Note: Though evidence shows that most glaciers have rapidly been melting over the past three decades, and ice in the Arctic Ocean reached a record low in 2007, there is strikingly little evidence this is causing any shift in sea level. The frequently quoted 1972 Club of Rome report "Limits to Growth" warned of a potential major rise in sea level wreaking havoc by the year 2000. Where is it? Why all the fear-mongering about rising sea levels when there is so little evidence of any rise? For many reports on global warming from reliable sources, click here.
On a recent run from Boston to Cape Cod, I test drove the 2008 Honda Accord, the latest version of this family favorite. The new Accord boasts an environmental first: a six-cylinder gasoline engine that's cleaner than many hybrid systems. There's only one catch: You can't actually buy this ultra-green Accord, or the four-cylinder version that also produces near-zero pollution. That is, unless you live in California, New York or six other northeast states that follow California's tougher pollution rules. Only there can you buy this Accord, or the roughly two dozen other models that meet so-called Partial Zero Emissions Vehicle standards, PZEV for short. Not only can't you buy one, but the government says it's currently illegal for automakers to sell these green cars outside of the special states. Under terms of the Clean Air Act — in the kind of delicious irony only our government can pull off — anyone (dealer, consumer, automaker) involved in an out-of-bounds PZEV sale could be subject to civil fines of up to $27,500. Volvo sent its dealers a memo alerting them to this fact, noting that its greenest S40 and V50 models were only for the special states. So, just how green is a PZEV machine? Well, if you just cut your lawn with a gas mower, congratulations, you just put out more pollution in one hour than these cars do in 2,000 miles of driving. Grill a single juicy burger, and you've cooked up the same hydrocarbon emissions as a three-hour drive in a Ford Focus PZEV. As the California Air Resources Board has noted, the tailpipe emissions of these cars can be cleaner than the outside air in smoggy cities. PZEV models are already available from Toyota, Ford, Honda, GM, Subaru, Volvo and VW. But chances are, you've never heard of them.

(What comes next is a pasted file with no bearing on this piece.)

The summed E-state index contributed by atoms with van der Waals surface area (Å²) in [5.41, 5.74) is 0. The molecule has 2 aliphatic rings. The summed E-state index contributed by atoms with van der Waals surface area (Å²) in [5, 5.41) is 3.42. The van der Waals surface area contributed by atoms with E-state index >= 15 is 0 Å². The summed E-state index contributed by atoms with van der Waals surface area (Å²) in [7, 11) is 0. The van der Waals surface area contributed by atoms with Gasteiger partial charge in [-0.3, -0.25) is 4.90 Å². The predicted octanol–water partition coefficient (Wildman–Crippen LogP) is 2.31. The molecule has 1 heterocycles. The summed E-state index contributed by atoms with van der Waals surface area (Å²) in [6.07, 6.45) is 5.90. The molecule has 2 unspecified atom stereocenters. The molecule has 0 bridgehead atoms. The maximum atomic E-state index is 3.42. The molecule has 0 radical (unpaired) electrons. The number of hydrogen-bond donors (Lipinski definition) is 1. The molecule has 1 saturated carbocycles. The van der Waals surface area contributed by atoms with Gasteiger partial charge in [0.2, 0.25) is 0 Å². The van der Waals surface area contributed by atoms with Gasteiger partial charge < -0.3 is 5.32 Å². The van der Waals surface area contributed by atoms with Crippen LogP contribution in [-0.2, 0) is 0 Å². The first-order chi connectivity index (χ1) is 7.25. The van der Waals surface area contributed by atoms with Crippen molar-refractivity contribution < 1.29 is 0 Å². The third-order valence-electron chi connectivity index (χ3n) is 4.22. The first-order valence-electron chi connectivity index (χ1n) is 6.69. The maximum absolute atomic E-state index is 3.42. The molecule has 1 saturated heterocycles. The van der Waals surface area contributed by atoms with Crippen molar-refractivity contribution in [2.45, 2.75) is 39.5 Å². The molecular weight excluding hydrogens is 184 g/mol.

Note: For many exciting articles about new, efficient and clean energy inventions, click here.
The UK’s carbon dioxide emissions have fallen to their lowest level since the 19th century as coal use continues to plummet, analysis suggests. Emissions of the major greenhouse gas fell almost 6% year on year in 2016, after the use of coal for electricity more than halved to record lows, according to the Carbon Brief website, which reports on climate science and energy policy. The assessment suggests carbon emissions in 2016 were about 381m tonnes, putting the UK’s carbon pollution at its lowest level ... since 1894. Carbon emissions in 2016 are about 36% below the reference year of 1990, against which legal targets to cut climate pollution are measured. Emissions of carbon dioxide from coal fell 50% in 2016 as use of the fossil fuel dropped by 52%, contributing to an overall drop in carbon output of 5.8% last year compared with 2015, Carbon Brief said. The assessment reveals that coal use has fallen by 74% in just a decade. UK coal demand is falling rapidly because of cheaper gas, a hike in carbon taxes on the highly polluting fuel, expansion of renewables, dropping demand for energy overall and the closure of Redcar steelworks in late 2015. While emissions from coal fell in 2016, carbon output from gas rose 12.5% because of increased use of the fuel to generate electricity – although use of gas remains well below highs seen in the 2000s. Gas use for home and business heating has been falling for a decade, thanks to more insulation and efficient boilers.
Note: Explore a treasure trove of concise summaries of incredibly inspiring news articles which will inspire you to make a difference.